‘Americans can pay’: Italian minister says famous sites should hike entry fees

Clare Speak
Clare Speak - [email protected]
‘Americans can pay’: Italian minister says famous sites should hike entry fees
Visitors queue outside Florence's Uffizi gallery on April 1st, 2017. The world-famous museum said on Tuesday it would raise peak-season ticket prices to help cover energy costs. (Photo by Alberto PIZZOLI / AFP)

After Florence’s Uffizi announced it would raise peak-season prices, Italy's culture minister said on Tuesday it was the right move as the “average American family” could afford to pay more.


The Uffizi art gallery in Florence said it was increasing its basic ticket price in the high season from 20 to 25 euros per person to help it "cope with the increase in the costs in the energy and construction sector".

The high season rate for entry to the world-famous collection of paintings and statues applies from March 1st to November 30th. However, early birds can get in for 19 euros before 8:55 am.


The Uffizi’s management on Tuesday said the single-visit tickets were mainly bought by foreign tourists.

The price of other tickets - including low season and membership passes – remains unchanged.

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Italian Culture Minister Gennaro Sangiuliano later on Tuesday told reporters that he thought the Uffizi price hike was fair and “in step with European standards” - and singled out American tourists, who he said could afford to pay higher prices for entry to all of Italy’s cultural sites.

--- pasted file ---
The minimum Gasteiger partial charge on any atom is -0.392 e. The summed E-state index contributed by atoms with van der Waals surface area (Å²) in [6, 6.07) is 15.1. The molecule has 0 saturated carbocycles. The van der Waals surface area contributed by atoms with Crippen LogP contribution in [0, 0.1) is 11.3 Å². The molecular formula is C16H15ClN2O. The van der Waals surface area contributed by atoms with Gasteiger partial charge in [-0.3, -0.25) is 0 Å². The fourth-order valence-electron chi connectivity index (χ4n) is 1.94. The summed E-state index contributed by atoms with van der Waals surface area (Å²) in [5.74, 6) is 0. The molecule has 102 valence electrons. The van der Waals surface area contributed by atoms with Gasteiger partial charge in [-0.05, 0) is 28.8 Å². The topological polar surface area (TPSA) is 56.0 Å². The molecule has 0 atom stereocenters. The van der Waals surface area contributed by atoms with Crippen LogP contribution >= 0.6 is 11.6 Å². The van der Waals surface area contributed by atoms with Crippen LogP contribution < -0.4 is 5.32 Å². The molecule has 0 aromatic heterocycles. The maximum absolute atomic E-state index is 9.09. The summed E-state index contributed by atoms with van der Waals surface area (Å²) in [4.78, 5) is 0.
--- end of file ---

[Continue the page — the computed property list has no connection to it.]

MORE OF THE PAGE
“After all, the average American family that comes to Italy spends 10 to 20 thousand dollars, because of the cost of flights and hotels,” he claimed.

“So paying 20 euros for a ticket to see a unique site like Pompeii can also be done,” he said.

The video of his interview was widely shared on social media, drawing indignant comments from many Italian Twitter users.

“Italian public museums exist for us, not for foreign tourists, Minister,” said one Italian commenter.

“Our cultural sites are becoming resorts,” lamented another user.

Since being appointed culture minister in Giorgia Meloni’s government in October, Sangiuliano has also revived a contentious plan to introduce entry fees for the Pantheon in Rome.

The plan, which would mean visitors are charged €2 for admission, was initially drawn up by a previous culture minister but scrapped in 2018.

As a place of worship the Pantheon is free to visit, but talks are now underway between the ministry and the Catholic Church over proposed entry fees - though Roman residents and those visiting for services would not be charged, the ministry said.

Sangiuliano cites admission prices for other major European cultural landmarks such as the Musèe de l’Armèe in Paris which charges €14 to visit the tomb of Napoleon, or Westminster Abbey in London which has an entry fee of €25.


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Anonymous 2023/01/12 04:36
I am always amazed with how inexpensive various historic tourist sites are in Italy, given the amount of upkeep they require. When visiting the UK we have bypassed many sites, due to how ridiculously expensive they are compared to Italy and many other European countries.

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